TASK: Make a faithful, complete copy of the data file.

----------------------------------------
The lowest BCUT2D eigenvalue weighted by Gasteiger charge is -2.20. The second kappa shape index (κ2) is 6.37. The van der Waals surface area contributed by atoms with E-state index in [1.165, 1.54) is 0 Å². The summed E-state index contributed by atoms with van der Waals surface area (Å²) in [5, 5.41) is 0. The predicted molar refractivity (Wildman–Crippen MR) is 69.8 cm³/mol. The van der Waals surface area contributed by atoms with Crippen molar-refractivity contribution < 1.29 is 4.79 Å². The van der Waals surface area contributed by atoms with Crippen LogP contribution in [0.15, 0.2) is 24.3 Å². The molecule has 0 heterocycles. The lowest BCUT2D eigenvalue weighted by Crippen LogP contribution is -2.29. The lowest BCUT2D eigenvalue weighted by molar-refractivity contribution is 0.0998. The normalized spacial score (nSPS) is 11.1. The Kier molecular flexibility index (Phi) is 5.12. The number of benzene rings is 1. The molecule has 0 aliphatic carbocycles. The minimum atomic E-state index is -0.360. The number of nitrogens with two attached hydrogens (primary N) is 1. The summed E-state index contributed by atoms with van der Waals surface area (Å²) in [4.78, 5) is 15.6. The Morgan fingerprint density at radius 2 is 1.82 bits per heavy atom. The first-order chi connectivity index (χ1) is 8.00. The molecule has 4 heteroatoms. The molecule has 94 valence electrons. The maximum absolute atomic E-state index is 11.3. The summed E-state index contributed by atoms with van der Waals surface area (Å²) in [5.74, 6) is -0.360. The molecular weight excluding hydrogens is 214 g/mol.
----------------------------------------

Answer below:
The lowest BCUT2D eigenvalue weighted by Gasteiger charge is -2.20. The second kappa shape index (κ2) is 6.37. The van der Waals surface area contributed by atoms with E-state index in [1.165, 1.54) is 0 Å². The summed E-state index contributed by atoms with van der Waals surface area (Å²) in [5, 5.41) is 0. The predicted molar refractivity (Wildman–Crippen MR) is 69.8 cm³/mol. The van der Waals surface area contributed by atoms with Crippen molar-refractivity contribution < 1.29 is 4.79 Å². The van der Waals surface area contributed by atoms with Crippen LogP contribution in [0.15, 0.2) is 24.3 Å². The molecule has 0 heterocycles. The lowest BCUT2D eigenvalue weighted by Crippen LogP contribution is -2.29. The lowest BCUT2D eigenvalue weighted by molar-refractivity contribution is 0.0998. The normalized spacial score (nSPS) is 11.1. The Kier molecular flexibility index (Phi) is 5.12. The number of benzene rings is 1. The molecule has 0 aliphatic carbocycles. The minimum atomic E-state index is -0.360. The number of nitrogens with two attached hydrogens (primary N) is 1. The summed E-state index contributed by atoms with van der Waals surface area (Å²) in [4.78, 5) is 15.6. The Morgan fingerprint density at radius 2 is 1.82 bits per heavy atom. The first-order chi connectivity index (χ1) is 8.00. The molecule has 4 heteroatoms. The molecule has 94 valence electrons. The maximum absolute atomic E-state index is 11.3. The summed E-state index contributed by atoms with van der Waals surface area (Å²) in [5.74, 6) is -0.360. The molecular weight excluding hydrogens is 214 g/mol.